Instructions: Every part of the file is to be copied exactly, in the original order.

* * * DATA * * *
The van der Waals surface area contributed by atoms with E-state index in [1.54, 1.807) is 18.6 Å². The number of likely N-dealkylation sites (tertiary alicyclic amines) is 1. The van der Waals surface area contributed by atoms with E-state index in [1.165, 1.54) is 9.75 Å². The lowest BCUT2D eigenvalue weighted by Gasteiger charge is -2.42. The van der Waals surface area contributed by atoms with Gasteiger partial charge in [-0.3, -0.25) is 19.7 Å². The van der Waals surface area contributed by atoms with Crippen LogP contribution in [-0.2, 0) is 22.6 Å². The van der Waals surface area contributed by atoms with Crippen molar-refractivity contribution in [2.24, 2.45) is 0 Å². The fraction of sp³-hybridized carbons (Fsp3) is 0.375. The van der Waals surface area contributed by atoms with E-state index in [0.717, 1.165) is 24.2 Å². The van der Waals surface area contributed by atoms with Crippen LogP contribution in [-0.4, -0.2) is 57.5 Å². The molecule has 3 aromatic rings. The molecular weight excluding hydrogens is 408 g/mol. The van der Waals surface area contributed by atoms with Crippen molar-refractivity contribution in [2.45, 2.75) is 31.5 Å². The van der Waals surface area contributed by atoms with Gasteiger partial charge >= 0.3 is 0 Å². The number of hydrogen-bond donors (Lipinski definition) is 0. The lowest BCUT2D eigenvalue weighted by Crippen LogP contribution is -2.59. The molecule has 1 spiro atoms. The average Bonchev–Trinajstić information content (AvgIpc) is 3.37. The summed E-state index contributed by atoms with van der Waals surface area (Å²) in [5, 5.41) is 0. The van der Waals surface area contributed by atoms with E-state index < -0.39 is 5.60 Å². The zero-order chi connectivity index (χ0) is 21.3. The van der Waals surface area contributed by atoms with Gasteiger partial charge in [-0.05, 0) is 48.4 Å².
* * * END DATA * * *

The van der Waals surface area contributed by atoms with E-state index in [1.54, 1.807) is 18.6 Å². The number of likely N-dealkylation sites (tertiary alicyclic amines) is 1. The van der Waals surface area contributed by atoms with E-state index in [1.165, 1.54) is 9.75 Å². The lowest BCUT2D eigenvalue weighted by Gasteiger charge is -2.42. The van der Waals surface area contributed by atoms with Gasteiger partial charge in [-0.3, -0.25) is 19.7 Å². The van der Waals surface area contributed by atoms with Crippen LogP contribution in [-0.2, 0) is 22.6 Å². The van der Waals surface area contributed by atoms with Crippen molar-refractivity contribution in [2.24, 2.45) is 0 Å². The fraction of sp³-hybridized carbons (Fsp3) is 0.375. The van der Waals surface area contributed by atoms with E-state index in [0.717, 1.165) is 24.2 Å². The van der Waals surface area contributed by atoms with Crippen LogP contribution in [-0.4, -0.2) is 57.5 Å². The molecule has 3 aromatic rings. The molecular weight excluding hydrogens is 408 g/mol. The van der Waals surface area contributed by atoms with Crippen molar-refractivity contribution in [2.45, 2.75) is 31.5 Å². The van der Waals surface area contributed by atoms with Gasteiger partial charge >= 0.3 is 0 Å². The number of hydrogen-bond donors (Lipinski definition) is 0. The lowest BCUT2D eigenvalue weighted by Crippen LogP contribution is -2.59. The molecule has 1 spiro atoms. The average Bonchev–Trinajstić information content (AvgIpc) is 3.37. The summed E-state index contributed by atoms with van der Waals surface area (Å²) in [5, 5.41) is 0. The van der Waals surface area contributed by atoms with E-state index < -0.39 is 5.60 Å². The zero-order chi connectivity index (χ0) is 21.3. The van der Waals surface area contributed by atoms with Gasteiger partial charge in [-0.05, 0) is 48.4 Å².